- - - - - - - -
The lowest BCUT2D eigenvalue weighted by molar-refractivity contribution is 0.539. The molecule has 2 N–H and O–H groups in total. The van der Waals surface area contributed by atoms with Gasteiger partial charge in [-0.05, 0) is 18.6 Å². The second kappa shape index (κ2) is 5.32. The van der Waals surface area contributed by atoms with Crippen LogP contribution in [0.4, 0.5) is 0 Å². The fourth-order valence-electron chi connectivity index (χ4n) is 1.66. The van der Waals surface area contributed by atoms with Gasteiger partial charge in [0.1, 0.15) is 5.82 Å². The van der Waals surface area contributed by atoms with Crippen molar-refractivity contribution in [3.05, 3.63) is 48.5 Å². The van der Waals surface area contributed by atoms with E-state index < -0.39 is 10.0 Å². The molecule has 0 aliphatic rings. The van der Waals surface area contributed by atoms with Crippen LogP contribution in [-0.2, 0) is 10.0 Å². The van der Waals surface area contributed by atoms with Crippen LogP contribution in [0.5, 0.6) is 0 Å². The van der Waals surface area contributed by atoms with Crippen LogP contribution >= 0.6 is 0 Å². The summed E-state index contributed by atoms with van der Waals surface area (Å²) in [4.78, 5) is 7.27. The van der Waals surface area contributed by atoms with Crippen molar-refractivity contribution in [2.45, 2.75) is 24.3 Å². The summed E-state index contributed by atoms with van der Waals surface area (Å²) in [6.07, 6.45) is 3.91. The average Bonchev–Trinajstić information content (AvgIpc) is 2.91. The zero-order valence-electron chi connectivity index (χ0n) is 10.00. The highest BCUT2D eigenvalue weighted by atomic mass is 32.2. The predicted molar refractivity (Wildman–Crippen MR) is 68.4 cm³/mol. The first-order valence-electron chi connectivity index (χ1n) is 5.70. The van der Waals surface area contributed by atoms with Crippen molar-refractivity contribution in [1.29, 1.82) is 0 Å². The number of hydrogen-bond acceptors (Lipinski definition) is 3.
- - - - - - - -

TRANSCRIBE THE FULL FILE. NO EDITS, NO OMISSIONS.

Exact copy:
The lowest BCUT2D eigenvalue weighted by molar-refractivity contribution is 0.539. The molecule has 2 N–H and O–H groups in total. The van der Waals surface area contributed by atoms with Gasteiger partial charge in [-0.05, 0) is 18.6 Å². The second kappa shape index (κ2) is 5.32. The van der Waals surface area contributed by atoms with Crippen LogP contribution in [0.4, 0.5) is 0 Å². The fourth-order valence-electron chi connectivity index (χ4n) is 1.66. The van der Waals surface area contributed by atoms with Gasteiger partial charge in [0.1, 0.15) is 5.82 Å². The van der Waals surface area contributed by atoms with Crippen molar-refractivity contribution in [3.05, 3.63) is 48.5 Å². The van der Waals surface area contributed by atoms with E-state index < -0.39 is 10.0 Å². The molecule has 0 aliphatic rings. The van der Waals surface area contributed by atoms with Crippen LogP contribution in [-0.2, 0) is 10.0 Å². The van der Waals surface area contributed by atoms with Crippen LogP contribution in [0.5, 0.6) is 0 Å². The van der Waals surface area contributed by atoms with Crippen LogP contribution >= 0.6 is 0 Å². The summed E-state index contributed by atoms with van der Waals surface area (Å²) in [4.78, 5) is 7.27. The van der Waals surface area contributed by atoms with Crippen molar-refractivity contribution in [2.45, 2.75) is 24.3 Å². The summed E-state index contributed by atoms with van der Waals surface area (Å²) in [6.07, 6.45) is 3.91. The average Bonchev–Trinajstić information content (AvgIpc) is 2.91. The zero-order valence-electron chi connectivity index (χ0n) is 10.00. The highest BCUT2D eigenvalue weighted by atomic mass is 32.2. The predicted molar refractivity (Wildman–Crippen MR) is 68.4 cm³/mol. The first-order valence-electron chi connectivity index (χ1n) is 5.70. The van der Waals surface area contributed by atoms with Crippen molar-refractivity contribution in [1.29, 1.82) is 0 Å². The number of hydrogen-bond acceptors (Lipinski definition) is 3.